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Title: Controlling the sign of chromatic dispersion in diffractive optics with dielectric metasurfaces

Abstract

Diffraction gratings disperse light in a rainbow of colors with the opposite order than refractive prisms, a phenomenon known as negative dispersion. While refractive dispersion can be controlled via material refractive index, diffractive dispersion is fundamentally an interference effect dictated by geometry. Here we show that this fundamental property can be altered using dielectric metasurfaces, and we experimentally demonstrate diffractive gratings and focusing mirrors with positive, zero, and hyper-negative dispersion. These optical elements are implemented using a reflective metasurface composed of dielectric nano-posts that provide simultaneous control over phase and its wavelength derivative. In addition, as a first practical application, we demonstrate a focusing mirror that exhibits a five-fold reduction in chromatic dispersion, and thus an almost three-times increase in operation bandwidth compared with a regular diffractive element. In conclusion, this concept challenges the generally accepted dispersive properties of diffractive optical devices and extends their applications and functionalities.

Authors:
 [1];  [2];  [1];  [1];  [1]
  1. California Inst. of Technology (CalTech), Pasadena, CA (United States)
  2. California Inst. of Technology (CalTech), Pasadena, CA (United States); Univ. of Massachusetts, Amherst, MA (United States)
Publication Date:
Research Org.:
Energy Frontier Research Centers (EFRC), Washington, D.C. (United States). Light-Material Interactions in Energy Conversion (LMI)
Sponsoring Org.:
USDOE Office of Science (SC), Basic Energy Sciences (BES) (SC-22)
OSTI Identifier:
1470401
Grant/Contract Number:  
SC0001293
Resource Type:
Accepted Manuscript
Journal Name:
Optica
Additional Journal Information:
Journal Volume: 4; Journal Issue: 6; Related Information: LMI partners with California Institute of Technology (lead); Harvard University; University of Illinois, Urbana-Champaign; Lawrence Berkeley National Laboratory; Journal ID: ISSN 2334-2536
Publisher:
Optical Society of America
Country of Publication:
United States
Language:
English
Subject:
42 ENGINEERING; solar (photovoltaic); solid state lighting; phonons; thermal conductivity; electrodes - solar; materials and chemistry by design; optics; synthesis (novel materials); synthesis (self-assembly)

Citation Formats

Arbabi, Ehsan, Arbabi, Amir, Kamali, Seyedeh, Horie, Yu, and Faraon, Andrei. Controlling the sign of chromatic dispersion in diffractive optics with dielectric metasurfaces. United States: N. p., 2017. Web. doi:10.1364/OPTICA.4.000625.s001.
Arbabi, Ehsan, Arbabi, Amir, Kamali, Seyedeh, Horie, Yu, & Faraon, Andrei. Controlling the sign of chromatic dispersion in diffractive optics with dielectric metasurfaces. United States. doi:10.1364/OPTICA.4.000625.s001.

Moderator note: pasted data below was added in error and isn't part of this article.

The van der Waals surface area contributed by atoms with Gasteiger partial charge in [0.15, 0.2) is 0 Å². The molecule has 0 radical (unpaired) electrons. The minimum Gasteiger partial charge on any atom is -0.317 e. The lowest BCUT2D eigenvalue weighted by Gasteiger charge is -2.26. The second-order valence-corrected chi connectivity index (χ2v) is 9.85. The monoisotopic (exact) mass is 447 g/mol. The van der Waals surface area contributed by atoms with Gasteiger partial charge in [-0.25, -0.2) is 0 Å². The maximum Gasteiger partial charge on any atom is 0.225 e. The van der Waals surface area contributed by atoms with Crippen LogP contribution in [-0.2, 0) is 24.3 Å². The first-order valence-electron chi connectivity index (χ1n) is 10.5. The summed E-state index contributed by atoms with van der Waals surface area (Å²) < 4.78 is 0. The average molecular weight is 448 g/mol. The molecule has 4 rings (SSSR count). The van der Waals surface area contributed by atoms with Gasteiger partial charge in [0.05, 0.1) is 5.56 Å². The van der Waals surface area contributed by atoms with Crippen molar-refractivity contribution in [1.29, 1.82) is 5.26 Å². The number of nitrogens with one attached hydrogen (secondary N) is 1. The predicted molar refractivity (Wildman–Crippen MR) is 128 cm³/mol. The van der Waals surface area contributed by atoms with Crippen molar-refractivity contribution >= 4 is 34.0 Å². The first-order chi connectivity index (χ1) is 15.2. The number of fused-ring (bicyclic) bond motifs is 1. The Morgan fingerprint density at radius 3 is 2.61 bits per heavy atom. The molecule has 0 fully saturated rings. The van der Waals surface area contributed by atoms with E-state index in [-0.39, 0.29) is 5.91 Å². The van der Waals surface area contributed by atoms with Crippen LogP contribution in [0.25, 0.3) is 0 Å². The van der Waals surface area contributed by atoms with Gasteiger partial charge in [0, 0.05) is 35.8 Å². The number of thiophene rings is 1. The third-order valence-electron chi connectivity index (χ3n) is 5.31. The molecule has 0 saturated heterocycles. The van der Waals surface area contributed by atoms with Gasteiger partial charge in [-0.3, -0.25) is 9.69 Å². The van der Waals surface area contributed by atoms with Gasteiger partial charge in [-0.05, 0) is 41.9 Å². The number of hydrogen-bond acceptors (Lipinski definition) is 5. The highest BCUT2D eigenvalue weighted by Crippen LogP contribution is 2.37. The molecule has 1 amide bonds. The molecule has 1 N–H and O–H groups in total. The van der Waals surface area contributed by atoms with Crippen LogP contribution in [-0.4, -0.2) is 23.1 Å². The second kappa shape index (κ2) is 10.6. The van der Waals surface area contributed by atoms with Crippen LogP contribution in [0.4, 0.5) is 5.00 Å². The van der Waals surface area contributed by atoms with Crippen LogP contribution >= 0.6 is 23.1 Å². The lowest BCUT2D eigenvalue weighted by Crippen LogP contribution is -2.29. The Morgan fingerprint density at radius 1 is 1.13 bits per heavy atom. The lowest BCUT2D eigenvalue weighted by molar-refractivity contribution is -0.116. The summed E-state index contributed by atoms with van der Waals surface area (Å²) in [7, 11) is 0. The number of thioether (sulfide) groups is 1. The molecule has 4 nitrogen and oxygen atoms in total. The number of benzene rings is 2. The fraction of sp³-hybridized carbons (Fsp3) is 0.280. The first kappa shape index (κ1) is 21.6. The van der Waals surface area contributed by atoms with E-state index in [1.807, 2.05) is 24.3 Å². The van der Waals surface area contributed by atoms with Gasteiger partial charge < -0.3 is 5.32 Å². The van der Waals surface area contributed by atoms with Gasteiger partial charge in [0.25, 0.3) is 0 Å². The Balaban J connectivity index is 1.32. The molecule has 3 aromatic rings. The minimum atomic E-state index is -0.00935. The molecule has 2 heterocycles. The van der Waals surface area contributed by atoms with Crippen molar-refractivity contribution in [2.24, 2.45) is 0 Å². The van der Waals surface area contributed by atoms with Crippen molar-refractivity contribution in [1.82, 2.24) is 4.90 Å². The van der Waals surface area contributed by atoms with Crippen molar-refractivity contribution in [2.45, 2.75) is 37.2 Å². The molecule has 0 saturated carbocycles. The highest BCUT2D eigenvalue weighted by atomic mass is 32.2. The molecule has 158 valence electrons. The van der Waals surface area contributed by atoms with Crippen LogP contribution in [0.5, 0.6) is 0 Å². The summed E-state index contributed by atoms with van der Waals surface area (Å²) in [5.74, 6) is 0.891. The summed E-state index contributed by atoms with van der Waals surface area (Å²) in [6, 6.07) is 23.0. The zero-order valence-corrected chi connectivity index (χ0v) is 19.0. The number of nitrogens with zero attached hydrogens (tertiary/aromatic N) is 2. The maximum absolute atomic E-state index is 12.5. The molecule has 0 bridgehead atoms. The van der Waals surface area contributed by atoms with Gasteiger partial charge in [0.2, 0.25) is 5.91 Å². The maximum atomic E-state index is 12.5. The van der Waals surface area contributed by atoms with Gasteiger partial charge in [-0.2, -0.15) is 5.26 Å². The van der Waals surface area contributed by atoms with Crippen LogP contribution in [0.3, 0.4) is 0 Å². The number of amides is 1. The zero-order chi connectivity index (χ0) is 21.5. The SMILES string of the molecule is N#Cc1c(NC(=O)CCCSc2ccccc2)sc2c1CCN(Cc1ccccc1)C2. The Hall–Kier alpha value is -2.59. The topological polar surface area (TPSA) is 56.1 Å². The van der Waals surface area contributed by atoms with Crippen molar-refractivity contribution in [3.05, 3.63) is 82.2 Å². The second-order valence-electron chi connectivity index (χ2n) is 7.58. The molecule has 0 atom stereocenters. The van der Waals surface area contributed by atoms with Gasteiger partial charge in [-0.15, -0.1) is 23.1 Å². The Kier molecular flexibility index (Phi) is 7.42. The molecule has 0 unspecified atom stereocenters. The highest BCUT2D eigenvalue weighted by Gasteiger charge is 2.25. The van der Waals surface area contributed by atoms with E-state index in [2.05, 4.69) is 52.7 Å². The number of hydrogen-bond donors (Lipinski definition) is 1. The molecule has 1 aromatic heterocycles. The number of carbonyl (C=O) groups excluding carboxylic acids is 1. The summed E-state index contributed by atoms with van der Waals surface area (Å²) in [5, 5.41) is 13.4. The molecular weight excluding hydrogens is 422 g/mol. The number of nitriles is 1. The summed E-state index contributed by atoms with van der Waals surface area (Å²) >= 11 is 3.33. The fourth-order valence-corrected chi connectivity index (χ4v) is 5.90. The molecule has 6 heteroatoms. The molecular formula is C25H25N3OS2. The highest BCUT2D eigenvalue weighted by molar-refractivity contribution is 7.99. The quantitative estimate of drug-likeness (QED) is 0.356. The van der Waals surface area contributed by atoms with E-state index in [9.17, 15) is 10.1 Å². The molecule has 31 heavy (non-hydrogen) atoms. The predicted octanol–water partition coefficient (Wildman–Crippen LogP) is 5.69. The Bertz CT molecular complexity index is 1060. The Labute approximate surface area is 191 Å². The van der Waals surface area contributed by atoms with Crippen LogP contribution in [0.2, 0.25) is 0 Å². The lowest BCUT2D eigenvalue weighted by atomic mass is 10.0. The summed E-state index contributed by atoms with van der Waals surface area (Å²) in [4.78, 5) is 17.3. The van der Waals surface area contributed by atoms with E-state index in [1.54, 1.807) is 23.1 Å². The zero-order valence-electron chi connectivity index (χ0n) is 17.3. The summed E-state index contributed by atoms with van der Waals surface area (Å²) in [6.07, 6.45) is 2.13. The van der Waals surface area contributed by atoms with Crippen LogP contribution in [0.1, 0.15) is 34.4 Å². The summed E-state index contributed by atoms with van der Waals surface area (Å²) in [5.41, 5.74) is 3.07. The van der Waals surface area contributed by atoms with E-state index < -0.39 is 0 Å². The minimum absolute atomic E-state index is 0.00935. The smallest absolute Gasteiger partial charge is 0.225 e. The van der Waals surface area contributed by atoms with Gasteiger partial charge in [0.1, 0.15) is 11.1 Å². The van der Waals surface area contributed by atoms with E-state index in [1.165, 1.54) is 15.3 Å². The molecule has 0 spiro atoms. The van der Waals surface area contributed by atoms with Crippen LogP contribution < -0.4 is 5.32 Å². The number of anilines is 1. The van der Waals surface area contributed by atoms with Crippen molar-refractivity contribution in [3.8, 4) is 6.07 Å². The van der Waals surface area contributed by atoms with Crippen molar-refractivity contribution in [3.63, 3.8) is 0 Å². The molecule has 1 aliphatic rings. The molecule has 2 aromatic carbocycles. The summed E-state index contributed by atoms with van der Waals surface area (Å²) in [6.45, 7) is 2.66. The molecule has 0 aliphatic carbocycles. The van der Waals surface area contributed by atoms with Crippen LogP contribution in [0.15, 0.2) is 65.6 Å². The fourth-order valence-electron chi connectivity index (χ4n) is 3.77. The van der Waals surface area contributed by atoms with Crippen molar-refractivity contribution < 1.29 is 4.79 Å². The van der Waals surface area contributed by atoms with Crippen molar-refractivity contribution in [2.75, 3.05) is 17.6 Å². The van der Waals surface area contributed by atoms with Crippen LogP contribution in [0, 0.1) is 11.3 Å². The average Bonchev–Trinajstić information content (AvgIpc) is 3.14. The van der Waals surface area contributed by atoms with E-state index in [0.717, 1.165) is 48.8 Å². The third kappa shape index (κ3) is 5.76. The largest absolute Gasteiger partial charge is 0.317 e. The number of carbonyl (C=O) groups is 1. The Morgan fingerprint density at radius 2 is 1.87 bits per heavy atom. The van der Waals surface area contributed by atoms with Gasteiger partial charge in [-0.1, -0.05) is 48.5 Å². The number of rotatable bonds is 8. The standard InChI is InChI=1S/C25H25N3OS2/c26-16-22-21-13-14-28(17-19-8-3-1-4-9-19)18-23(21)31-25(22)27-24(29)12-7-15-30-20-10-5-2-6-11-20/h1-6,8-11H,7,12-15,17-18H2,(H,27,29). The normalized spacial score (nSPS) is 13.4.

Arbabi, Ehsan, Arbabi, Amir, Kamali, Seyedeh, Horie, Yu, and Faraon, Andrei. Wed . "Controlling the sign of chromatic dispersion in diffractive optics with dielectric metasurfaces". United States. doi:10.1364/OPTICA.4.000625.s001. https://www.osti.gov/servlets/purl/1470401.
@article{osti_1470401,
title = {Controlling the sign of chromatic dispersion in diffractive optics with dielectric metasurfaces},
author = {Arbabi, Ehsan and Arbabi, Amir and Kamali, Seyedeh and Horie, Yu and Faraon, Andrei},
abstractNote = {Diffraction gratings disperse light in a rainbow of colors with the opposite order than refractive prisms, a phenomenon known as negative dispersion. While refractive dispersion can be controlled via material refractive index, diffractive dispersion is fundamentally an interference effect dictated by geometry. Here we show that this fundamental property can be altered using dielectric metasurfaces, and we experimentally demonstrate diffractive gratings and focusing mirrors with positive, zero, and hyper-negative dispersion. These optical elements are implemented using a reflective metasurface composed of dielectric nano-posts that provide simultaneous control over phase and its wavelength derivative. In addition, as a first practical application, we demonstrate a focusing mirror that exhibits a five-fold reduction in chromatic dispersion, and thus an almost three-times increase in operation bandwidth compared with a regular diffractive element. In conclusion, this concept challenges the generally accepted dispersive properties of diffractive optical devices and extends their applications and functionalities.},
doi = {10.1364/OPTICA.4.000625.s001},
journal = {Optica},
number = 6,
volume = 4,
place = {United States},
year = {2017},
month = {6}
}

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